What Are the Types of Hearing Loss?

By Gina M. Crovato, AuD

The human ear is a fascinating and complex piece of engineering. In a normal functioning ear, sound arrives at the outer ear, or pinna, and travels down the ear canal, where it meets the tympanic membrane, also known as the eardrum. The sound waves vibrate the eardrum, which in turn vibrates three tiny bones in the middle ear in a chain reaction.

The Human Ear

These three tiny bones, the tiniest in the human body, are called the malleus, incus, and stapes. The vibration of these three bones culminates in a pumping motion that causes movement in the cochlea in the inner ear, a small, snail-shaped organ that is filled with fluid. Hair cells inside the cochlea are stimulated by the movement of the fluid in the cochlea, sending a signal to the auditory nerve, which in turn, carries the signal to the brain, where it is interpreted and recognized as sound. The entire process takes a split second to complete.¹

Obviously, in a system this complex, sometimes things can go wrong. There are three types of hearing loss, conductive, sensorineural, and mixed hearing loss (a combination of conductive and sensorineural). A comprehensive audiological evaluation is necessary to identify which type and severity of hearing loss an individual has, as well as treatment steps.

Conductive hearing loss

Conductive hearing loss occurs when there is a disturbance to one or more of the structures in the outer or middle ear. Causes of conductive hearing loss can include fluid in the middle ear space from congestion due to allergies or colds, perforations (holes) in the eardrum, benign tumors, impacted cerumen (earwax), presence of a foreign body in the ear canal, infection in the outer ear canal (often called Swimmer’s Ear), poor Eustachian tube function, or absence or malformation of the outer ear, ear canal, or middle ear.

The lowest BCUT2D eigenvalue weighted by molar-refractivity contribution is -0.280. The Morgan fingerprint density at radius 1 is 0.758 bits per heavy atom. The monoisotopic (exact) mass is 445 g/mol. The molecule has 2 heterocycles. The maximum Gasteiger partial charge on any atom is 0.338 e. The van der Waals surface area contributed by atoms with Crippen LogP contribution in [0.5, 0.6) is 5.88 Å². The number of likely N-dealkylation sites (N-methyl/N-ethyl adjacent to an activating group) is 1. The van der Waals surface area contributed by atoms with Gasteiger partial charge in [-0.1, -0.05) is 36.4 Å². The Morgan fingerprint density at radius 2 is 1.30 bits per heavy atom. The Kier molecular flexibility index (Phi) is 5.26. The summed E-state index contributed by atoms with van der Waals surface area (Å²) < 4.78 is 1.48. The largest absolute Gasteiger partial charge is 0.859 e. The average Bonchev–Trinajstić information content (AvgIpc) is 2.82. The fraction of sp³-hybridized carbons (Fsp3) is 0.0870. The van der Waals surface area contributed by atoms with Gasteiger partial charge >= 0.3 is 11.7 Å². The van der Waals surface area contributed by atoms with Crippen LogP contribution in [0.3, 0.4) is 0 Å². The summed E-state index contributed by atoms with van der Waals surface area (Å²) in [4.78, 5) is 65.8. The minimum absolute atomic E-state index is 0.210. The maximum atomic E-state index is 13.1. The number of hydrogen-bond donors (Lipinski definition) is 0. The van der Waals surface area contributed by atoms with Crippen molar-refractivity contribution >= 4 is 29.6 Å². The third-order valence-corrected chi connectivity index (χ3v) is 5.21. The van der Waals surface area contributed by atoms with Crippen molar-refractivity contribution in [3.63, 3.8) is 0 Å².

Another common cause is otosclerosis, or a stiffening of the chain of bones in the middle ear. Conductive hearing loss results in a reduction of the intensity of the sound that reaches the inner ear, but where the inner ear itself is intact. This means that an individual with conductive hearing loss would usually find that as long as a sound is loud enough, they are able to hear it clearly and without distortion. The cause of conductive hearing loss can be often identified and treated medically or surgically, and partial or total improvement to the hearing loss is often possible.²

Sensorineural hearing loss

Sensorineural hearing loss occurs when there has been damage or dysfunction of the inner ear, or the auditory nerve. The most common form of sensorineural hearing loss is age-related hearing loss, also known as presbycusis. Other common causes of sensorineural hearing loss can include noise trauma, genetic hearing loss, medications that are toxic to hearing, head trauma, malformation of the inner ear, illnesses and/or high fever, and even tumors on the auditory nerve. This type of hearing loss can be sudden or gradual. Sensorineural hearing loss includes a reduction in the loudness of the sound like conductive hearing loss, but unlike those with conductive hearing loss, a reduction in speech understanding ability is often present. It is usually irreversible and permanent.

Mixed hearing loss

Mixed hearing loss is a combination of both conductive and sensorineural hearing losses, and is often reflective of two or more different conditions affecting the ear in both the inner ear, and the outer or middle ear. It may require a combination of treatments.³